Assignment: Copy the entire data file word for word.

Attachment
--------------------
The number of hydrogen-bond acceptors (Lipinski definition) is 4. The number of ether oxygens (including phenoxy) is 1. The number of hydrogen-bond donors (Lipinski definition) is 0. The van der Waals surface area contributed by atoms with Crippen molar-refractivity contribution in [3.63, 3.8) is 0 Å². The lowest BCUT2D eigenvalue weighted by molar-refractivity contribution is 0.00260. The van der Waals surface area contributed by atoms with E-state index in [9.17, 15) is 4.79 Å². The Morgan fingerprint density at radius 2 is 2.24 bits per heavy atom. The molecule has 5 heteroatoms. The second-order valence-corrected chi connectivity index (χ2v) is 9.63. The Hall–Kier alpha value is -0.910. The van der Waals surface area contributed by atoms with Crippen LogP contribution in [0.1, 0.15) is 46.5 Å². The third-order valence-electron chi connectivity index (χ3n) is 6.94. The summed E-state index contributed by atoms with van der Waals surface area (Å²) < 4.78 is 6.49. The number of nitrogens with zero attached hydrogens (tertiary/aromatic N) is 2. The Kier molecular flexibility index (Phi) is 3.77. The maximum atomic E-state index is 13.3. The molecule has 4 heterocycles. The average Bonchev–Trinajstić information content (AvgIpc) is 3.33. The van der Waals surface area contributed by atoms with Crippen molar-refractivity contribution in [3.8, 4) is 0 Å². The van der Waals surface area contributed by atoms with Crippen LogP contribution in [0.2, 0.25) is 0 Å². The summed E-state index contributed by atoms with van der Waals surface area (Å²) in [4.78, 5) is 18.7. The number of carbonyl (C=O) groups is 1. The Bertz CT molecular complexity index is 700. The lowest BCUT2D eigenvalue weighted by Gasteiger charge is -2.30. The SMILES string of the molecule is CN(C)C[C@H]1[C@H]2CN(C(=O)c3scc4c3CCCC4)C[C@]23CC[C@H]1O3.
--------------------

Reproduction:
The number of hydrogen-bond acceptors (Lipinski definition) is 4. The number of ether oxygens (including phenoxy) is 1. The number of hydrogen-bond donors (Lipinski definition) is 0. The van der Waals surface area contributed by atoms with Crippen molar-refractivity contribution in [3.63, 3.8) is 0 Å². The lowest BCUT2D eigenvalue weighted by molar-refractivity contribution is 0.00260. The van der Waals surface area contributed by atoms with E-state index in [9.17, 15) is 4.79 Å². The Morgan fingerprint density at radius 2 is 2.24 bits per heavy atom. The molecule has 5 heteroatoms. The second-order valence-corrected chi connectivity index (χ2v) is 9.63. The Hall–Kier alpha value is -0.910. The van der Waals surface area contributed by atoms with Crippen LogP contribution in [0.1, 0.15) is 46.5 Å². The third-order valence-electron chi connectivity index (χ3n) is 6.94. The summed E-state index contributed by atoms with van der Waals surface area (Å²) < 4.78 is 6.49. The number of nitrogens with zero attached hydrogens (tertiary/aromatic N) is 2. The Kier molecular flexibility index (Phi) is 3.77. The maximum atomic E-state index is 13.3. The molecule has 4 heterocycles. The average Bonchev–Trinajstić information content (AvgIpc) is 3.33. The van der Waals surface area contributed by atoms with Crippen molar-refractivity contribution in [3.8, 4) is 0 Å². The van der Waals surface area contributed by atoms with Crippen LogP contribution in [0.2, 0.25) is 0 Å². The summed E-state index contributed by atoms with van der Waals surface area (Å²) in [4.78, 5) is 18.7. The number of carbonyl (C=O) groups is 1. The Bertz CT molecular complexity index is 700. The lowest BCUT2D eigenvalue weighted by Gasteiger charge is -2.30. The SMILES string of the molecule is CN(C)C[C@H]1[C@H]2CN(C(=O)c3scc4c3CCCC4)C[C@]23CC[C@H]1O3.